In deepwater, for example, I see investment in high-specification rig contracts, with capacity to run heavier and longer casing strings to deliver the challenging well designs, as well as offer robust well control equipment. In equipment and services for our deepwater wells, there will be investments for the high-end technology solutions and, for example, subsea equipment for 400°F wells and for subsea trees.
In other areas, perhaps where deepwater well designs are not as challenging, capital investment will go toward highly efficient, fit-for-purpose rigs with a small environmental footprint and highly automated rigs. I also see investment in multiservice vessels to do operations like riserless interventions, top-hole drilling, and plug and abandonment activity. These vessels will be smaller and more efficient, suitable for these types of operations.
Are the drilling rigs on the market today meeting your needs? In what areas are improvements needed?
Some of these vessels do meet our needs, but we’re also looking into our own specifications for multipurpose vessels for plug and abandonments, riserless operations and interventions on wells. We can do a lot of these activities with smaller vessels. These vessels exist, but I see us doing more with smaller, smarter vessels.
Will these smaller vessels play a bigger role in deepwater operations?
Yes, because the high-capability rigs drill deep, challenging wells, but drilling a top hole, for example, or installing a Christmas tree or doing an intervention on a well, are types of operations that can be done with smaller units than drillships. Doing more operations with these smaller vessels and using a fit-for-purpose vessel makes sense.
In June 2012, Shell expanded its Gulf of Mexico portfolio during the US BOEM Lease Sale 216/222. What kind of expectations or activity does Shell foresee in the Gulf of Mexico? What other regions is Shell looking to expand in?
Shell will have an active drilling portfolio in the GOM, with seven deepwater floating drilling units and four active deepwater platform rigs in early 2013, and we’re planning to grow this with about one unit per year until 2016. Besides an active exploration program in the GOM, we currently have a total of five major development projects either in the front-end stage or under construction in the GOM.
As far as global activity, we have exploration activity in areas such as French Guiana, Nova Scotia, Greenland, Colombia, Australia and West Africa, and development projects in areas such as Brazil, Norway, Nigeria, Australia and the Philippines.
Have there been any drilling/completion technological innovations that you’ve come across in the last year that you think of as a true step-change?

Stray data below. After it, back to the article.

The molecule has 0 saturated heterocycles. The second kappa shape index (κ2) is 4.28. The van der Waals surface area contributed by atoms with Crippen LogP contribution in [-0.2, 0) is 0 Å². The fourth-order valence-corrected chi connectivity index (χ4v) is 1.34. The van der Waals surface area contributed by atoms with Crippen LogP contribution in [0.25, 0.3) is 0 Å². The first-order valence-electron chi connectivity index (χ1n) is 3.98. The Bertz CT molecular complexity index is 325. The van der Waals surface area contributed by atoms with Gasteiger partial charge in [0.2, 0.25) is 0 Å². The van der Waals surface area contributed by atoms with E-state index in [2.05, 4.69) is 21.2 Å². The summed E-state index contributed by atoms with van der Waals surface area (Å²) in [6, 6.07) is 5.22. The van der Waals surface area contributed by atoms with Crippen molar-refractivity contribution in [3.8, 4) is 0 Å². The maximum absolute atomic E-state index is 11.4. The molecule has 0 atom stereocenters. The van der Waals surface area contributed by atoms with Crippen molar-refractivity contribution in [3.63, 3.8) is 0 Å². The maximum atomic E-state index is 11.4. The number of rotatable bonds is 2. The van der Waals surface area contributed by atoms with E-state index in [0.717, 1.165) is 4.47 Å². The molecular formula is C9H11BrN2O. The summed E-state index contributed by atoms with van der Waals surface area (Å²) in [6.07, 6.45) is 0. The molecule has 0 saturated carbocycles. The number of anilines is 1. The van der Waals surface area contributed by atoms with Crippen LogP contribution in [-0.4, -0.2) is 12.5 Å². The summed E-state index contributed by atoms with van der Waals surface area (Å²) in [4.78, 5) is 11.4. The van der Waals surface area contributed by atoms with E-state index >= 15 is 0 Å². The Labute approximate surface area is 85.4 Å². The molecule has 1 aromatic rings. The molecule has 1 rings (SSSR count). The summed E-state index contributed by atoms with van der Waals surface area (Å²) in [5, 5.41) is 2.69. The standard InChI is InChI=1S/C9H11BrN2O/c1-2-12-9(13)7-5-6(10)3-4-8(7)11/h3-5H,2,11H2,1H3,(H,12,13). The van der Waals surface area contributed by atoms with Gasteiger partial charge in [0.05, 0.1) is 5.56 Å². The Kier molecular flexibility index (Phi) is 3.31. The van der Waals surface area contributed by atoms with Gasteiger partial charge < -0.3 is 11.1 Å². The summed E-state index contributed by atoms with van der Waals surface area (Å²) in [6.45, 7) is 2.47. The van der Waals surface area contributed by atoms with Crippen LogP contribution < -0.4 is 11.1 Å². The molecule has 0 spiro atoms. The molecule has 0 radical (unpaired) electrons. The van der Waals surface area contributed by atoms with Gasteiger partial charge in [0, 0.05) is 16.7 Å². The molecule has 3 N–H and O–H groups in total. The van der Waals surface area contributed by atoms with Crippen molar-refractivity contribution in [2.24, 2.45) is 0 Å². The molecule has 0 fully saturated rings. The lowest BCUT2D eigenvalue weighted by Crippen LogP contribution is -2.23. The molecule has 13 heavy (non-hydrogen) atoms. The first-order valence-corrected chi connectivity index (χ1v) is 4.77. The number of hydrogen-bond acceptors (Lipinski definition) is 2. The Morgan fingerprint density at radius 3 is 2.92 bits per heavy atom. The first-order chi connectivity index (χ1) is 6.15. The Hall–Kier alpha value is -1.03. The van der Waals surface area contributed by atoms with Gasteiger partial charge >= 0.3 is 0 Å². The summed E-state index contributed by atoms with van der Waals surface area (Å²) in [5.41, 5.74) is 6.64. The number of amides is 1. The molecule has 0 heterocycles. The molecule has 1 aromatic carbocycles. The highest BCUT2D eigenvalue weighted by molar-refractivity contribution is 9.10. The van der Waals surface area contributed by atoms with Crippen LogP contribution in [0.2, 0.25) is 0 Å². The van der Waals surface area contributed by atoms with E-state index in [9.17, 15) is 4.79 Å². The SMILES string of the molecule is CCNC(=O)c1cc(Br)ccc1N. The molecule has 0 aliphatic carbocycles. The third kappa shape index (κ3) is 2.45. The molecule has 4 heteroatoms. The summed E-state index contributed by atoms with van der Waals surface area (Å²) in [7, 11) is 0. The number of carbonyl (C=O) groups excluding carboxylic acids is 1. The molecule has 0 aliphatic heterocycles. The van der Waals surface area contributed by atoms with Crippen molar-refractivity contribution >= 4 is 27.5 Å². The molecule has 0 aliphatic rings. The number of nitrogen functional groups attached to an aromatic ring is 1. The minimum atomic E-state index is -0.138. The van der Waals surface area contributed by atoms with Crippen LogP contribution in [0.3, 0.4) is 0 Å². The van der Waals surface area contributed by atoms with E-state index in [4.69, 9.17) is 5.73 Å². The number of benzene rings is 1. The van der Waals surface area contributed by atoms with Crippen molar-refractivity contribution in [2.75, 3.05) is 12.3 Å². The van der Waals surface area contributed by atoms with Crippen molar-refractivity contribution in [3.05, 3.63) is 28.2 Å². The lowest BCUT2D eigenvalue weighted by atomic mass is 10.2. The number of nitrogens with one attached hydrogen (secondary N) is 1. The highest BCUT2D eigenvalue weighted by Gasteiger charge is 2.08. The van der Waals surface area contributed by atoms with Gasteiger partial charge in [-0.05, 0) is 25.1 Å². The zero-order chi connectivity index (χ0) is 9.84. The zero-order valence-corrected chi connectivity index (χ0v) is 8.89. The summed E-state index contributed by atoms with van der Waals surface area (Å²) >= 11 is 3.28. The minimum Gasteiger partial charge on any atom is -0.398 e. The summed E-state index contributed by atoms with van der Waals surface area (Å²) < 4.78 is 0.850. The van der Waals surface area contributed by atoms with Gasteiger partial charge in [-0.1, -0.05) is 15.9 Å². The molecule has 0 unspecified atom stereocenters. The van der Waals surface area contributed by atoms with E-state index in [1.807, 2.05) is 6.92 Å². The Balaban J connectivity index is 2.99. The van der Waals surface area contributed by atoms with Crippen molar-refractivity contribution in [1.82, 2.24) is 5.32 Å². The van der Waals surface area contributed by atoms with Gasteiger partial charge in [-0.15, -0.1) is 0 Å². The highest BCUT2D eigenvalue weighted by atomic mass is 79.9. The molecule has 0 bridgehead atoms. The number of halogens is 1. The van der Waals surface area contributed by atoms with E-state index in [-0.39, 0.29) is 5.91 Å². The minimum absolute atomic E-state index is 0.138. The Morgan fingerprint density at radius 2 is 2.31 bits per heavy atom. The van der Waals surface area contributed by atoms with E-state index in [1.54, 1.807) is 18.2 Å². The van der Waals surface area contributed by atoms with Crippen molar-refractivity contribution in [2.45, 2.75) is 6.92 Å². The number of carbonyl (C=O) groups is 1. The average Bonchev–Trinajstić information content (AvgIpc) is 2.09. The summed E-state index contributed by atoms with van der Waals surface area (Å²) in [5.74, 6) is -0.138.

One technological innovation at Shell is in rig building and automation. In 2012, we started three deepwater rigs: the Bully 1, the Globetrotter 1 and the Bully 2, which make use of novel technology. While a traditional rig has a derrick, these rigs have a multipurpose tower, where the tower is in the middle and drill pipe is stored in two carousels, one on each side.
The other two sides are used to make up assemblies and run stands of drill pipe. There is not a derrick so you have open space on the rig. It’s a game-changer because since the late 1800s we have been using derricks.
The multipurpose tower allows for automation because you can automate and make up the pipe on one side and move it to the other side and run it, while you make up the next string on the first side with a push of a button. There’s innovation in this rig, such as pipe handling with magnets, and it is all integrated technologies. It’s much less manual and much more automated. By being integrated, the whole environmental footprint of this concept and the size of the ship are smaller.
There is a safety advantage because, with more automation, you have fewer people on the floor, and you don’t have anybody high up in the derrick. This is a new way of organizing operations on the rig.
Do you foresee this multipurpose tower design becoming more prevalent in the future rigs that Shell will add to its portfolio?
We have three in operation now and a fourth one being built. At this stage, we’ll learn from this concept and learn to work with it. The first signs are encouraging of what we can do, and I see this concept as a strong addition, a new way of organizing rig equipment and build drillships.
How would you describe the progress in automation within your drilling operations?
Automation has really taken off in the last years, and the possibilities are limitless. We can automate tripping pipe, but we can also automate things like BOP testing. We can automate the steering of the drilling BHA and even from the office we can steer the drilling assembly. There is a huge potential for automated operations.
Are you making use of remote operations centers to manage your drilling/completion operations?
About a decade ago, we started the real-time operating center (RTOC) in the US, and all of our deepwater operations are linked to a center. We can globally support our deepwater operations from an RTOC, whether it is in Houston, New Orleans or a hub we have around the world. RTOCs support the operations in real time but also in the front-end planning stage as these RTOCs are used as collaboration centers where our engineers come together and do front-end planning using data from previous wells to help design the next well. RTOC is a big piece in managing our deepwater operations globally, as well.